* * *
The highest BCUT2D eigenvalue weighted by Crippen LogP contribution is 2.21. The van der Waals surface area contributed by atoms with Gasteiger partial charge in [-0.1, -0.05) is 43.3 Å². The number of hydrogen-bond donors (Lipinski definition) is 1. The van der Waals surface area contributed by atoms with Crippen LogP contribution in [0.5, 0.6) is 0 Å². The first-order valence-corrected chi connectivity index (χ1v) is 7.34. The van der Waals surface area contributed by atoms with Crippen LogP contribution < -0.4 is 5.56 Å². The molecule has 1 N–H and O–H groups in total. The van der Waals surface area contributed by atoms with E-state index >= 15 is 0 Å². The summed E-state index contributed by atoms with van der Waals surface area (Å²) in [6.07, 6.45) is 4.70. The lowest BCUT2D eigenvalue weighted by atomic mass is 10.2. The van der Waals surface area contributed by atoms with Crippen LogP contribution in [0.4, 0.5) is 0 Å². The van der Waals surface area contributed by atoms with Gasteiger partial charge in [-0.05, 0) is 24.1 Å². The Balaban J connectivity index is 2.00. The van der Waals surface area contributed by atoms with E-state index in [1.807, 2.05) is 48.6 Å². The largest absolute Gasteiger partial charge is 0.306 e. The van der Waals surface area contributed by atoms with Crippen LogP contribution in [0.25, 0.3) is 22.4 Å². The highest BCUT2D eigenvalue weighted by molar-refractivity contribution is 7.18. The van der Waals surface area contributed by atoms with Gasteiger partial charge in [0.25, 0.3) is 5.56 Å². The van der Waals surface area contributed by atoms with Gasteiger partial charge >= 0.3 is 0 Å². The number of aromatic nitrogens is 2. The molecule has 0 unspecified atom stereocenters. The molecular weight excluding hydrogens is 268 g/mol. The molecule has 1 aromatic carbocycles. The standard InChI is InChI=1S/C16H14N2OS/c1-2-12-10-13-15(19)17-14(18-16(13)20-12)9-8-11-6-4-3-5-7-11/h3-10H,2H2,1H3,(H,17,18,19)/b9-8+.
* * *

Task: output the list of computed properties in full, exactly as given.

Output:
The highest BCUT2D eigenvalue weighted by Crippen LogP contribution is 2.21. The van der Waals surface area contributed by atoms with Gasteiger partial charge in [-0.1, -0.05) is 43.3 Å². The number of hydrogen-bond donors (Lipinski definition) is 1. The van der Waals surface area contributed by atoms with Crippen LogP contribution in [0.5, 0.6) is 0 Å². The first-order valence-corrected chi connectivity index (χ1v) is 7.34. The van der Waals surface area contributed by atoms with Crippen LogP contribution < -0.4 is 5.56 Å². The molecule has 1 N–H and O–H groups in total. The van der Waals surface area contributed by atoms with E-state index >= 15 is 0 Å². The summed E-state index contributed by atoms with van der Waals surface area (Å²) in [6.07, 6.45) is 4.70. The lowest BCUT2D eigenvalue weighted by atomic mass is 10.2. The van der Waals surface area contributed by atoms with Crippen LogP contribution in [0.4, 0.5) is 0 Å². The van der Waals surface area contributed by atoms with Gasteiger partial charge in [-0.05, 0) is 24.1 Å². The Balaban J connectivity index is 2.00. The van der Waals surface area contributed by atoms with E-state index in [1.807, 2.05) is 48.6 Å². The largest absolute Gasteiger partial charge is 0.306 e. The van der Waals surface area contributed by atoms with Crippen LogP contribution in [0.25, 0.3) is 22.4 Å². The highest BCUT2D eigenvalue weighted by molar-refractivity contribution is 7.18. The van der Waals surface area contributed by atoms with Gasteiger partial charge in [0.25, 0.3) is 5.56 Å². The van der Waals surface area contributed by atoms with Gasteiger partial charge >= 0.3 is 0 Å². The number of aromatic nitrogens is 2. The molecule has 0 unspecified atom stereocenters. The molecular weight excluding hydrogens is 268 g/mol. The molecule has 1 aromatic carbocycles. The standard InChI is InChI=1S/C16H14N2OS/c1-2-12-10-13-15(19)17-14(18-16(13)20-12)9-8-11-6-4-3-5-7-11/h3-10H,2H2,1H3,(H,17,18,19)/b9-8+.